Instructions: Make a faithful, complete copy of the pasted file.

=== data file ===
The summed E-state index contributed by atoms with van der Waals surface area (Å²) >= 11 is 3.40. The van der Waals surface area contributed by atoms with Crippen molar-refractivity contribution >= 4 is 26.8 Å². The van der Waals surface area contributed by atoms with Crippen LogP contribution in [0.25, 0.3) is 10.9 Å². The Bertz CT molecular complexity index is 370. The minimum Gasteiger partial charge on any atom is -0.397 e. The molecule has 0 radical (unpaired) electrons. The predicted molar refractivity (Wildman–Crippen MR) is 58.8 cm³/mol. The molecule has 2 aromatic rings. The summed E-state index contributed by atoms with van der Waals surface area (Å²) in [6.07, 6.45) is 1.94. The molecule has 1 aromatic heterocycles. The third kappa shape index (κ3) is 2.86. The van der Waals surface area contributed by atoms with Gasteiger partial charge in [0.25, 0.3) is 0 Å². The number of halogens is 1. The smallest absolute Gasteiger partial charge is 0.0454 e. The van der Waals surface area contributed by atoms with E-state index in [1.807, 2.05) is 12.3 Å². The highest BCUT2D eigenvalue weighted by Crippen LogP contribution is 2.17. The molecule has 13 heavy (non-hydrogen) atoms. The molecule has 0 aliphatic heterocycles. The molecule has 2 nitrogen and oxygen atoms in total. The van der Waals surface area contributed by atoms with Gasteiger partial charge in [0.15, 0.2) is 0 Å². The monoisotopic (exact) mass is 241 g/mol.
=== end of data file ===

The summed E-state index contributed by atoms with van der Waals surface area (Å²) >= 11 is 3.40. The van der Waals surface area contributed by atoms with Crippen molar-refractivity contribution >= 4 is 26.8 Å². The van der Waals surface area contributed by atoms with Crippen LogP contribution in [0.25, 0.3) is 10.9 Å². The Bertz CT molecular complexity index is 370. The minimum Gasteiger partial charge on any atom is -0.397 e. The molecule has 0 radical (unpaired) electrons. The predicted molar refractivity (Wildman–Crippen MR) is 58.8 cm³/mol. The molecule has 2 aromatic rings. The summed E-state index contributed by atoms with van der Waals surface area (Å²) in [6.07, 6.45) is 1.94. The molecule has 1 aromatic heterocycles. The third kappa shape index (κ3) is 2.86. The van der Waals surface area contributed by atoms with Gasteiger partial charge in [0.25, 0.3) is 0 Å². The number of halogens is 1. The smallest absolute Gasteiger partial charge is 0.0454 e. The van der Waals surface area contributed by atoms with E-state index in [1.807, 2.05) is 12.3 Å². The highest BCUT2D eigenvalue weighted by Crippen LogP contribution is 2.17. The molecule has 13 heavy (non-hydrogen) atoms. The molecule has 0 aliphatic heterocycles. The molecule has 2 nitrogen and oxygen atoms in total. The van der Waals surface area contributed by atoms with Gasteiger partial charge in [0.15, 0.2) is 0 Å². The monoisotopic (exact) mass is 241 g/mol.